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Published: Friday July 25, 2014 MYT 6:36:11 AM
Updated: Friday July 25, 2014 MYT 6:36:11 AM

Exclusive: U.N. aviation body to hold safety meeting with IATA, others - sources

MONTREAL (Reuters) - The U.N. civil aviation agency will hold a broad international meeting to discuss airline safety in the industry's most coordinated response to the downing of a Malaysian airliner, two sources familiar with the matter said on Thursday.

The meeting of ICAO and top officials from the airline industry and air traffic controllers, to be held in Montreal next week, comes amid growing calls for action to prevent a repeat of last week's incident, which killed 298 people.

But both sources said it was not immediately clear what action would result from the meeting, given the agency's limited operational role.

And the United States, home to the world's biggest domestic aviation market, quickly dampened expectation of any major changes to the way global aviation is organized.

The Montreal meeting will group top officials from the International Civil Aviation Organization as well as International Air Transport Association and other agencies, the two sources said.

Malaysian Airlines flight MH17 was shot down last week over a part of eastern Ukraine controlled by Russian-speaking separatists. Industry figures have since urged ICAO to take on a bigger role and issue risk advisories.

ICAO, IATA, the Civil Air Navigation Services Organization and Airports Council International will discuss the respective roles of each in airspace over conflict zones, the sources said.

"The idea is for the partners to discuss solutions," said one aviation industry source close to ICAO, who spoke on condition of anonymity. A spokesman for ICAO said a meeting was under discussion but had not been confirmed. IATA in Geneva declined to comment.

Two ICAO representatives said the MH17 incident had sparked internal debate on whether the agency could one day provide risk advisories, although they did not expect to see any imminent changes. Member states have ultimate control over their own airspace and may be reluctant to hand over power to ICAO.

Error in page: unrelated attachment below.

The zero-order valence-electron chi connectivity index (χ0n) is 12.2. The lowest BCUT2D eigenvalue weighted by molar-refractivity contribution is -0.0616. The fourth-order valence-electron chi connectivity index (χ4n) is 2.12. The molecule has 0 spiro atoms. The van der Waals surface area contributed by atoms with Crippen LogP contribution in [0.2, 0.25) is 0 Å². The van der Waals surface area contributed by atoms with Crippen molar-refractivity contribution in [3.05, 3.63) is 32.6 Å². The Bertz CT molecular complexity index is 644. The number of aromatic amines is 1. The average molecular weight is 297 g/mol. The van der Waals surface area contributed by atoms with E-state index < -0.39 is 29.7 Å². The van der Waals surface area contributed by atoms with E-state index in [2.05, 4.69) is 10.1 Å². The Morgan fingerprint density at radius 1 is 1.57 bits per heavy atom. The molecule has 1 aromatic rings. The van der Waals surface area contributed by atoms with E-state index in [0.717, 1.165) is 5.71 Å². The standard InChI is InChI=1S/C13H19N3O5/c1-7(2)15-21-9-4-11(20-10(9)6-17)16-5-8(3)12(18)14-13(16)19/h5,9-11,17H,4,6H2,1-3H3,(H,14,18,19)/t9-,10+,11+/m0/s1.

In an indication of possible resistance, the United States made clear it was currently "not seeking changes" to ICAO's guidelines" after the MH17 disaster and the disappearance of another Malaysian Airlines plane in March.

The March incident prompted calls for improvements in the way planes are tracked.

"We plan to participate in any ICAO-led reviews related to these events to determine whether changes are called for," a senior State Department official told Reuters.

Other hurdles include concerns over potential liability - whether ICAO could be held responsible for an incident in a sector of airspace it had not issued a warning about.

Expanding ICAO's role would require the agency to obtain sensitive information from its member states about their internal military and political affairs.

"ICAO doesn't have a view on political disputes," said a national representative to the agency, who spoke on condition of anonymity because he is not authorized to talk to the media.

"That said, it's not impossible to do and it is certainly worth looking at."

SECURITY PROTOCOLS

Tim Clark, president of Dubai's Emirates [EMIRA.UL], told Reuters on Sunday he wanted an international conference of carriers to agree a response to the disaster, a call backed by Lufthansa.

Clark told CNN on Wednesday the airline industry needed to examine the growing risks from regional conflict and questioned whether all airlines, particularly those from smaller countries, were receiving the same degree of intelligence-sharing about possible threats.

He said the aim of such a conference would be to look at standards and security protocols.

    "I'm hoping in the next few weeks ... that we can get around the table and at least start having some brainstorming sessions to see what can be improved," he said.

In a policy paper issued last year, ICAO urged its member states to report and share information regarding security risks such as terrorist threats and portable air-defense systems.

ICAO has yet to convene an emergency meeting of its executive council over the Malaysian Airlines incident, a step it took after a Soviet jet shot down a South Korean airliner in 1983 and a U.S. cruiser downed an Iranian passenger jet in 1988.

Increasing ICAO's role would require amendments to the Chicago Convention, under which the agency was set up in 1947.

A third source close to ICAO noted that the U.S. Federal Aviation Administration had control over U.S. airspace and airlines but could not tell other national carriers what to do.

"Treaty law is much more complex and at its heart in Article 1 of the Chicago Convention is that every state has complete and exclusive sovereignty over the airspace above its territory," the source said.

(Writing by David Ljunggren in Ottawa; Additional reporting by Allison Martell in Toronto and Tim Hepher in Paris; Editing by Amran Abocar, Meredith Mazzilli, Bernadette Baum and Mohammad Zargham)

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